Humanities: Experiential Thinking (Social Studies (Historic (Contemporary…
Humanities: Experiential Thinking
Example: The box activity. Through this we have students look at their worldview from their perspectives. They then literally step out of their box and see it from a different perspective. We can target this for a Grade 1 class and link to the program of studies with looking at individuals, families and communities. This project incorporates empathy, design thinking (the process of creating and improving), and experimentation.
Program of Study:
Students bring their own perspectives, experiences and culture to the classroom.
Students make meaning from their experiences through inquiry and engagement in their school and community.
Social Studies cultivates key values, knowledge, understanding, attitudes and skills that are necessary for students to be active and responsible citizens who are, “engaged in the democratic process and aware of their capacity to effect change in their communities, society and world" (Alberta Education, 2005, p.1).
Relate teachings to everyday (young learner) life. -Piaget's egocentric thinking: each child believes that everyone sees the world in the same way as he or she does.
Vygotsky's zone of proximal development: Group students strategically. Groups require a range of weaker to stronger students. Social learning accompanied with continuous teacher feedback is required for optimal learning.
According to the National Council for the Social Studies (1988) Social studies is important because it teaches students fundamental concepts of culture, economics and politics skills to groom them into educated, productive citizens. Social studies centres around understanding how the world works on a social level.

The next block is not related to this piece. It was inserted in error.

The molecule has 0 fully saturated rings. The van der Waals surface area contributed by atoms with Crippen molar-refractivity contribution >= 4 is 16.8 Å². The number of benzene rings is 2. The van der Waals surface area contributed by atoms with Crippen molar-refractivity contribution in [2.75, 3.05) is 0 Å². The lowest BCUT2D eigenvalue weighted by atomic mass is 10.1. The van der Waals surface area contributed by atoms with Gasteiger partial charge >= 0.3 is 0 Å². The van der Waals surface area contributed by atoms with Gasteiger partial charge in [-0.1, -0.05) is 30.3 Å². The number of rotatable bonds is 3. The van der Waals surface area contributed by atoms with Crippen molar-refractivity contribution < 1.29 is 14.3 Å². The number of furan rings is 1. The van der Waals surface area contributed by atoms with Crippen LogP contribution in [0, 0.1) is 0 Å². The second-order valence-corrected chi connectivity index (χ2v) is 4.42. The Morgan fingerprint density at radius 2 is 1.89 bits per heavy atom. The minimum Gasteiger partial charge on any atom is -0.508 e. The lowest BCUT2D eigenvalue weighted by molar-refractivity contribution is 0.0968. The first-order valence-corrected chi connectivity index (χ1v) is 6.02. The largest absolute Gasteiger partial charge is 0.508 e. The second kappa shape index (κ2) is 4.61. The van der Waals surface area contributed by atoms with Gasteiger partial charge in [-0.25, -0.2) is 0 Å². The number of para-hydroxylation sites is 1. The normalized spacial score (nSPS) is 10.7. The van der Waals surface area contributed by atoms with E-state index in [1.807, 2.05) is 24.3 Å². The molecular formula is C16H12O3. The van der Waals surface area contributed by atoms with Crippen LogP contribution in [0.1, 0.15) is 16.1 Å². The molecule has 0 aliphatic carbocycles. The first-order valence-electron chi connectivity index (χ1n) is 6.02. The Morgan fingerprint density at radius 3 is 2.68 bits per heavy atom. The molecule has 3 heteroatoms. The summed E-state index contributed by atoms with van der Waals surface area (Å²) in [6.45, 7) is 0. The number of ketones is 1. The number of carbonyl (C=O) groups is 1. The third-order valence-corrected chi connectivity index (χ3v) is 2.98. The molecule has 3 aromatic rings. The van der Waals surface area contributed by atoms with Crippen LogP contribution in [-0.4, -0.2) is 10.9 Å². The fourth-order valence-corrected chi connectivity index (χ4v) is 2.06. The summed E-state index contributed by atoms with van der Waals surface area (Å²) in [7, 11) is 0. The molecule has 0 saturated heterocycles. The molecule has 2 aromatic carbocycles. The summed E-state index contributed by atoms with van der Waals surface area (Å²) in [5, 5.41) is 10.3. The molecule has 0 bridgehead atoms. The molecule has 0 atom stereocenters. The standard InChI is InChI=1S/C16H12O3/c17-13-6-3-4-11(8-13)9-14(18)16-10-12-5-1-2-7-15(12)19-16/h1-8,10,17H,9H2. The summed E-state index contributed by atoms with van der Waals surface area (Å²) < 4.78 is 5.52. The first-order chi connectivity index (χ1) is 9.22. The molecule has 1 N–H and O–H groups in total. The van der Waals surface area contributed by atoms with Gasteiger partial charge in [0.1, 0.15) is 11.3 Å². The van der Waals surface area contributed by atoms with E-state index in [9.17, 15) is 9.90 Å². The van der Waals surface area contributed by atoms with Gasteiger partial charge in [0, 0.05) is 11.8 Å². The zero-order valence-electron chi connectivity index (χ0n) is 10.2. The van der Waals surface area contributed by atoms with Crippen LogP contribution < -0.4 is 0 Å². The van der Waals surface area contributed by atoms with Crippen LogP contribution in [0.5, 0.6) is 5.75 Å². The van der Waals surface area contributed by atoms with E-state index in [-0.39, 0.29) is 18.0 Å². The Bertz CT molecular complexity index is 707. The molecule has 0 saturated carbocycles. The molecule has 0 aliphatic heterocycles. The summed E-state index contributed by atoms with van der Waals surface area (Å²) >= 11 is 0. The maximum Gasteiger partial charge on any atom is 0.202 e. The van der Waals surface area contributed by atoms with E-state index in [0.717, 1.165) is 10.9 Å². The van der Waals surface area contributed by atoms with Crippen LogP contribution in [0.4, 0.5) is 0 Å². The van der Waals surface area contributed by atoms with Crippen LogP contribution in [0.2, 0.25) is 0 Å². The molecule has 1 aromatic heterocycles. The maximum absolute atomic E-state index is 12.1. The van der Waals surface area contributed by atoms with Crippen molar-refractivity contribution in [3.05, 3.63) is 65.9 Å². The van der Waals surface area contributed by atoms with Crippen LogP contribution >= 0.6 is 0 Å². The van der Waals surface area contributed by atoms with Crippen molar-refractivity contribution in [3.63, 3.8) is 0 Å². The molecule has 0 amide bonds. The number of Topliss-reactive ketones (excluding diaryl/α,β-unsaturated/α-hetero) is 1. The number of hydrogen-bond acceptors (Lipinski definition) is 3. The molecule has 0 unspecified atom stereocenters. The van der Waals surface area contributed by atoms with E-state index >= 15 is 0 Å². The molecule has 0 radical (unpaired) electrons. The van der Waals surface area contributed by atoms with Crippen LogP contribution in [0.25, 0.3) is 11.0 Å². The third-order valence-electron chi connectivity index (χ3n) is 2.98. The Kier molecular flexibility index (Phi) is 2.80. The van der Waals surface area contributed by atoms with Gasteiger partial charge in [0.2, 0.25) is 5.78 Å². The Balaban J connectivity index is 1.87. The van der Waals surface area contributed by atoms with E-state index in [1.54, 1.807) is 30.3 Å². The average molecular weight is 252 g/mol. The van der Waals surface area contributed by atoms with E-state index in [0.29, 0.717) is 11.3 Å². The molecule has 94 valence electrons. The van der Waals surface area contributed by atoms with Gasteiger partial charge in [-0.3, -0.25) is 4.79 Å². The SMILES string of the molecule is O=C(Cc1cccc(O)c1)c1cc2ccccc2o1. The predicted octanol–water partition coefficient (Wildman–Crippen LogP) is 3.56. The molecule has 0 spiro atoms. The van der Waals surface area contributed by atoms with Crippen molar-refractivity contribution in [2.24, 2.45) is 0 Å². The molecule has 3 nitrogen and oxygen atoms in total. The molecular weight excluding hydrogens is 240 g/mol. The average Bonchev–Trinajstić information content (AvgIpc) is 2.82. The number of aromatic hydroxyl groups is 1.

All Language arts are interrelated and interdependent: Facility in one strengthens and supports the others
Language is a social and unique human means of exploring and communicating ideas
Language development is continuous and recursive through a students life
Students use language to make sense of and bring order to their world
Centered his studies around the difference between the student as a spectator to other's knowledge or as a personal creator of meaning
American Educator, curriculum theorist and international studies scholar. He started the reconceptualist movement.
Pinar has a good grasp of the situation with curriculum stating, "Standardization makes everyone stupid...to deny the past and force the future, we teach to the test"
The Aim of the reconceptualist movement was to understand, not just implement and evaluate, the curriculum
→ Used in Practicum Classroom
Grade Level: Div. 1
Task: Oral communication of a story that started with the letter of focus for that day. Students then had an art project afterwards that connected to the story
Owl Moon for O
Koala Lou for K
Wump World for W
Developing Communicative Competence
Grade Level: Div. 1
Task: Effective communication is an essential component for both teaching and learning, yet it is often something that is taken for granted. In this deaf and hard of hearing classroom, establishing communicative competency amongst students was imperative for their success. Through this inquiry, students were invited to further develop an understanding of how to effectively communicate using American Sign Language and Facial Grammar. The transformations seen in the students were remarkable to both teachers and parents alike
Art Program of Study:
Art education deals with making and defending
qualitative judgments about artworks.
(Alberta Education,1985, p.1)
Alberta Education. (2005). Social Studies Program of Studies (Grades K-3). Retrieved from
National Council for the Social Studies. (n.d.). Retrieved January 16, 2017, from
Doll, W. E., Jr. (1993). Curriculum Possibilities in a "Post" - Future. Journal of Curriculum and Supervision , 8(4). Retrieved January 13, 2017, from
Alberta Education. (1985). Fine Arts Program of Studies (Elementary). Retrieved from
Norris, P., & Epstein, S. (2011). An experiential thinking style: its facets and relations with objective and subjective criterion measures. Journal of Personality, 79(5), 1043-79.
What is Experiential Thinking? The experiential system is holistic, emotional, experienced passively, and is based on experience (Norris, & Epstein, 2011).